In the fourth paragraph, Wordsworth continues to take in his surroundings, happy at the thought that, as well as deriving pleasure from looking upon the landscape now, he is also storing up new visual memories of the valley, which he will be able to recollect once he has left, and take pleasure from in the future.
Wordsworth then shifts his focus to his past self, reflecting that when he first went among nature like this, he was a carefree boy who went eagerly to nature, rather than going to it because was fleeing from something (i.e. the troubles of the adult world).
However, he resists the urge to become sentimentally nostalgic or to lament his lost youth, because he reasons that he has gained things by becoming older and wiser: back then, he enjoyed nature when in his ‘thoughtless youth’ (‘thoughtless’ carrying a suggestion of ‘uncaring’ as well as ‘unthinking’ or ‘unreflective’), but now it carries deeper significance because he can hear the ‘still, sad music of humanity’ within it.
Almost oxymoronically, Wordsworth tells us that this sad quality ‘disturbs’ him ‘with the joy / Of elevated thoughts’: he is disturbed, but the disturbance is a welcome one, for it leads him to reflect and grow wiser. Wordsworth concludes this verse paragraph by stating that nature is like a parent or guardian to him in this respect, in inspiring him to great thoughts.
If I were not thus taught, should I the more
Suffer my genial spirits to decay:
For thou art with me here upon the banks
Of this fair river; thou my dearest Friend,
My dear, dear Friend; and in thy voice I catch
The language of my former heart, and read
My former pleasures in the shooting lights
Of thy wild eyes. Oh! yet a little while
May I behold in thee what I was once,
My dear, dear Sister! and this prayer I make,
Knowing that Nature never did betray
The heart that loved her;
In the poem’s final verse paragraph, Wordsworth addresses his companion with him by the banks of the river Wye: his sister, Dorothy. Because they’re brother and sister and have spent their lives together, looking at Dorothy reminds Wordsworth of the boy he was: she is a short-cut back to his childhood. Wordsworth goes on to say that Nature – personified as female, as so often in poetry – is full of ‘blessings’, no matter what life may bring. He entreats Dorothy to remember this, and to remember their visit to the Wye valley in the years to come.
‘Lines Written a Few Miles Above Tintern Abbey’: analysis
‘Lines Written a Few Miles Above Tintern Abbey’ represented a turning-point in Wordsworth’s career, and in the development of English Romanticism. The features we now most readily associate with Romantic poetry – the lyric focus on the personal thoughts and feelings of the poet, and the way the individual links with his or her natural surroundings – were brought to new heights in this poem. Here it’s worth remembering the significance of the title of the collection to which ‘Lines Written a Few Miles Above Tintern Abbey’ was a last-minute addition: ‘ballads’ are poems which tell a story and have some narrative interest, a quality which ‘Lines Written a Few Miles Above Tintern Abbey’ notably lacks.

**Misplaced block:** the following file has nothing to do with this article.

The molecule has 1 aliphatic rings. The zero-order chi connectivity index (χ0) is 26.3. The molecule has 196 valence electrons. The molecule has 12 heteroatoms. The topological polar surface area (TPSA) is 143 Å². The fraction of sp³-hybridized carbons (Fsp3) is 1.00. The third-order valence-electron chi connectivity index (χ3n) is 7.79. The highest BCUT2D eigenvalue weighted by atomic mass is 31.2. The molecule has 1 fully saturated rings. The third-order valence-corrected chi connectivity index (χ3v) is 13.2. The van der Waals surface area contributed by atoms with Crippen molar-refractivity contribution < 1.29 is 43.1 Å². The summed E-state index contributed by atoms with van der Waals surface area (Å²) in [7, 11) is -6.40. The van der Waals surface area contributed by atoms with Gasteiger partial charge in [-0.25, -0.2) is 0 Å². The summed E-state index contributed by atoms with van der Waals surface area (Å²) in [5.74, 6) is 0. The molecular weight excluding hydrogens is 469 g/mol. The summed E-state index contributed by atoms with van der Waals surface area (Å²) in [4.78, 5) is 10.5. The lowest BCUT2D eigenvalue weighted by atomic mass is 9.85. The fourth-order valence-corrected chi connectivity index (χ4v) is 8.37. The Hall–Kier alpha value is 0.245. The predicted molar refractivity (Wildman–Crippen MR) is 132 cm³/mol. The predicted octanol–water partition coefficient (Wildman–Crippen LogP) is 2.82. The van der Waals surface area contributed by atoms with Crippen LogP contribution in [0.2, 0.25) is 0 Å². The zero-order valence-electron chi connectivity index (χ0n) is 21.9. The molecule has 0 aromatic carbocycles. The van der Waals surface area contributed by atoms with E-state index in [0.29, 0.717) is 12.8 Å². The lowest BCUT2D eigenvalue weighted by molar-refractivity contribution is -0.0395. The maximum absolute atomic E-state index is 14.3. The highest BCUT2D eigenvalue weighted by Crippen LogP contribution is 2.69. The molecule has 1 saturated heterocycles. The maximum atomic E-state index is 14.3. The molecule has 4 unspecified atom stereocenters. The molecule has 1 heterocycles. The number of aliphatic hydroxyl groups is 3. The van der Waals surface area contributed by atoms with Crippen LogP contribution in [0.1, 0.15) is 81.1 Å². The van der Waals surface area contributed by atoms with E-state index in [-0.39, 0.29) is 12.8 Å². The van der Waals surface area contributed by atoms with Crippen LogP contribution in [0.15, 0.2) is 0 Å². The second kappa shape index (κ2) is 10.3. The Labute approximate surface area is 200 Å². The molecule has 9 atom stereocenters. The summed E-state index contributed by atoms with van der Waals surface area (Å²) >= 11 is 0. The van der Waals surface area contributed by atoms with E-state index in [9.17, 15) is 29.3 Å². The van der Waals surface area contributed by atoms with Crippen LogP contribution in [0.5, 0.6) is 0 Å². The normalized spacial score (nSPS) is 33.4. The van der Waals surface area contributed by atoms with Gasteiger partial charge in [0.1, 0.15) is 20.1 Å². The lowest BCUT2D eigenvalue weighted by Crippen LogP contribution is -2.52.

Many of the other most famous poems from Lyrical Ballads – Wordsworth’s own ‘We Are Seven’, ‘The Idiot Boy’, ‘Simon Lee’, and ‘Anecdote for Fathers’, not to mention Coleridge’s long narrative poem ‘The Rime of the Ancient Mariner’ – are narratives, not meditative lyrics. ‘Lines Written a Few Miles Above Tintern Abbey’ was the most notable longer poem in the collection which took as its main focus not story but thought, feeling, memory, and introspection.
Of course, this is not to claim that Wordsworth invented the idea of the meditative lyric. He was building on the work of earlier, pre-Romantic (or perhaps proto-Romantic) poets who wrote about the countryside, such as James Thomson (author of The Seasons) and, most notably, William Cowper. But Wordsworth brought out what was latent in Cowper and Thomson and gave it a new sense of importance and power.
One of the chief differences between earlier eighteenth-century nature poets and Romantics like Wordsworth’s is that earlier poets, especially the Augustans, liked their nature to be orderly: hedgerows should be neat, lines should ideally be straight, and things should be brought under the control of man.
One way in which ‘Lines Written a Few Miles Above Tintern Abbey’ might be regarded as a transitional poem between earlier nature poetry of the century and the Romantic movement (which Wordsworth was ushering in with his poem) is in the way nature, in this poem, hovers somewhere between order and chaos: it is not quite tamed, but nor is it completely wild either. Wordsworth may imagine that the smoke billowing up from those cottages is from hermits living entirely separate from society in caves in the hills and woods, but he knows that this is fancy, rather than reality.